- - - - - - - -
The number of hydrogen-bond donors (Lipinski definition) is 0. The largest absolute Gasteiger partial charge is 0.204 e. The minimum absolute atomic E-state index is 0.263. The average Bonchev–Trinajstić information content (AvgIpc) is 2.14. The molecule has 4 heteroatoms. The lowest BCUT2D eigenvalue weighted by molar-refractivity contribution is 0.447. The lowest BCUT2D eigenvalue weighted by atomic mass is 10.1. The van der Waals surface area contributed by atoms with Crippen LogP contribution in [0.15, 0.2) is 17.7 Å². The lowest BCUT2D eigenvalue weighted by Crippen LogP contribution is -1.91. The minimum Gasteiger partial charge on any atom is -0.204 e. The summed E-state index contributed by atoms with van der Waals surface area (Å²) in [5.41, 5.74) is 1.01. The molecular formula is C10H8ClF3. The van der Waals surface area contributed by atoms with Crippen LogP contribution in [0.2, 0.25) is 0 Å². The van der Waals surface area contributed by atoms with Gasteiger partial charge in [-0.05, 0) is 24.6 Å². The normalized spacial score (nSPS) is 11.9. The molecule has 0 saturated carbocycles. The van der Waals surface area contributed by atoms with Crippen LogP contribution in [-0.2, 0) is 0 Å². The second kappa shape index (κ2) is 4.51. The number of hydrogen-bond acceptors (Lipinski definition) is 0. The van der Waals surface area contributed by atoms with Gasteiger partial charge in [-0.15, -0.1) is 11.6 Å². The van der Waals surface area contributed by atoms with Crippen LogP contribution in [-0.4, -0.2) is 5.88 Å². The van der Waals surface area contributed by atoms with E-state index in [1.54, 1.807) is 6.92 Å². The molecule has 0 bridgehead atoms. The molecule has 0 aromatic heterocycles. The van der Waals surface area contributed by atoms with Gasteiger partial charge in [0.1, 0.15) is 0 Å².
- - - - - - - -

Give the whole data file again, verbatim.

The number of hydrogen-bond donors (Lipinski definition) is 0. The largest absolute Gasteiger partial charge is 0.204 e. The minimum absolute atomic E-state index is 0.263. The average Bonchev–Trinajstić information content (AvgIpc) is 2.14. The molecule has 4 heteroatoms. The lowest BCUT2D eigenvalue weighted by molar-refractivity contribution is 0.447. The lowest BCUT2D eigenvalue weighted by atomic mass is 10.1. The van der Waals surface area contributed by atoms with Crippen LogP contribution in [0.15, 0.2) is 17.7 Å². The lowest BCUT2D eigenvalue weighted by Crippen LogP contribution is -1.91. The minimum Gasteiger partial charge on any atom is -0.204 e. The summed E-state index contributed by atoms with van der Waals surface area (Å²) in [5.41, 5.74) is 1.01. The molecular formula is C10H8ClF3. The van der Waals surface area contributed by atoms with Crippen LogP contribution in [0.2, 0.25) is 0 Å². The van der Waals surface area contributed by atoms with Gasteiger partial charge in [-0.05, 0) is 24.6 Å². The normalized spacial score (nSPS) is 11.9. The molecule has 0 saturated carbocycles. The van der Waals surface area contributed by atoms with Crippen LogP contribution in [-0.2, 0) is 0 Å². The second kappa shape index (κ2) is 4.51. The number of hydrogen-bond acceptors (Lipinski definition) is 0. The van der Waals surface area contributed by atoms with Gasteiger partial charge in [-0.15, -0.1) is 11.6 Å². The van der Waals surface area contributed by atoms with Crippen LogP contribution in [-0.4, -0.2) is 5.88 Å². The van der Waals surface area contributed by atoms with E-state index in [1.54, 1.807) is 6.92 Å². The molecule has 0 bridgehead atoms. The molecule has 0 aromatic heterocycles. The van der Waals surface area contributed by atoms with Gasteiger partial charge in [0.1, 0.15) is 0 Å².